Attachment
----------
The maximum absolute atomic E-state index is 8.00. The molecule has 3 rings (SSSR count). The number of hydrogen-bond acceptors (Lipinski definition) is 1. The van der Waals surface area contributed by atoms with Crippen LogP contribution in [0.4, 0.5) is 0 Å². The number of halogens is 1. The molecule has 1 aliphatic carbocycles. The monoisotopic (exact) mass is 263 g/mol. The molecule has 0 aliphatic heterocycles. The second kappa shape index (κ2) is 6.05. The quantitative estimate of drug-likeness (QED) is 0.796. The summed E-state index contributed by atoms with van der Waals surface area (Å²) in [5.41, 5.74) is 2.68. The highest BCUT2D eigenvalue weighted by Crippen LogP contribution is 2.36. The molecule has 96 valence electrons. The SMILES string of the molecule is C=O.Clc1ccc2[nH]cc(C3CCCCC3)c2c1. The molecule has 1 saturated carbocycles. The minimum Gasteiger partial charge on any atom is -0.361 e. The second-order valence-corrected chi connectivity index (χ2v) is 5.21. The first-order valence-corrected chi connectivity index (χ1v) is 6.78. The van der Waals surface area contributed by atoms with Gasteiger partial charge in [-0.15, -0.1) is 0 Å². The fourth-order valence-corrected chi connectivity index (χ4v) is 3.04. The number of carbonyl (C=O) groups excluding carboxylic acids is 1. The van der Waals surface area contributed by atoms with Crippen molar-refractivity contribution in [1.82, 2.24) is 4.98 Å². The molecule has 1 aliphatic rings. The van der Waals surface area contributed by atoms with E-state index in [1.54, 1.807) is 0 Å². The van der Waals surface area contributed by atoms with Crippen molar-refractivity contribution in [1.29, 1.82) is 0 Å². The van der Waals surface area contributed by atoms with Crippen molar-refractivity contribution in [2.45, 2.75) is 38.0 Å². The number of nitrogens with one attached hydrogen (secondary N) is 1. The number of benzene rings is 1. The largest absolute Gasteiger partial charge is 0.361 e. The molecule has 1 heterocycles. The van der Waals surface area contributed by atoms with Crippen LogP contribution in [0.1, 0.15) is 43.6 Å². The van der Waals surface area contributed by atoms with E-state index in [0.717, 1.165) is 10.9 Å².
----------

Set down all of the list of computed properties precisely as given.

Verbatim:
The maximum absolute atomic E-state index is 8.00. The molecule has 3 rings (SSSR count). The number of hydrogen-bond acceptors (Lipinski definition) is 1. The van der Waals surface area contributed by atoms with Crippen LogP contribution in [0.4, 0.5) is 0 Å². The number of halogens is 1. The molecule has 1 aliphatic carbocycles. The monoisotopic (exact) mass is 263 g/mol. The molecule has 0 aliphatic heterocycles. The second kappa shape index (κ2) is 6.05. The quantitative estimate of drug-likeness (QED) is 0.796. The summed E-state index contributed by atoms with van der Waals surface area (Å²) in [5.41, 5.74) is 2.68. The highest BCUT2D eigenvalue weighted by Crippen LogP contribution is 2.36. The molecule has 96 valence electrons. The SMILES string of the molecule is C=O.Clc1ccc2[nH]cc(C3CCCCC3)c2c1. The molecule has 1 saturated carbocycles. The minimum Gasteiger partial charge on any atom is -0.361 e. The second-order valence-corrected chi connectivity index (χ2v) is 5.21. The first-order valence-corrected chi connectivity index (χ1v) is 6.78. The van der Waals surface area contributed by atoms with Gasteiger partial charge in [-0.15, -0.1) is 0 Å². The fourth-order valence-corrected chi connectivity index (χ4v) is 3.04. The number of carbonyl (C=O) groups excluding carboxylic acids is 1. The van der Waals surface area contributed by atoms with Crippen molar-refractivity contribution in [1.82, 2.24) is 4.98 Å². The molecule has 1 aliphatic rings. The van der Waals surface area contributed by atoms with E-state index in [1.54, 1.807) is 0 Å². The van der Waals surface area contributed by atoms with Crippen molar-refractivity contribution in [1.29, 1.82) is 0 Å². The van der Waals surface area contributed by atoms with Crippen molar-refractivity contribution in [2.45, 2.75) is 38.0 Å². The number of nitrogens with one attached hydrogen (secondary N) is 1. The number of benzene rings is 1. The largest absolute Gasteiger partial charge is 0.361 e. The molecule has 1 heterocycles. The van der Waals surface area contributed by atoms with Crippen LogP contribution in [0.1, 0.15) is 43.6 Å². The van der Waals surface area contributed by atoms with E-state index in [0.717, 1.165) is 10.9 Å².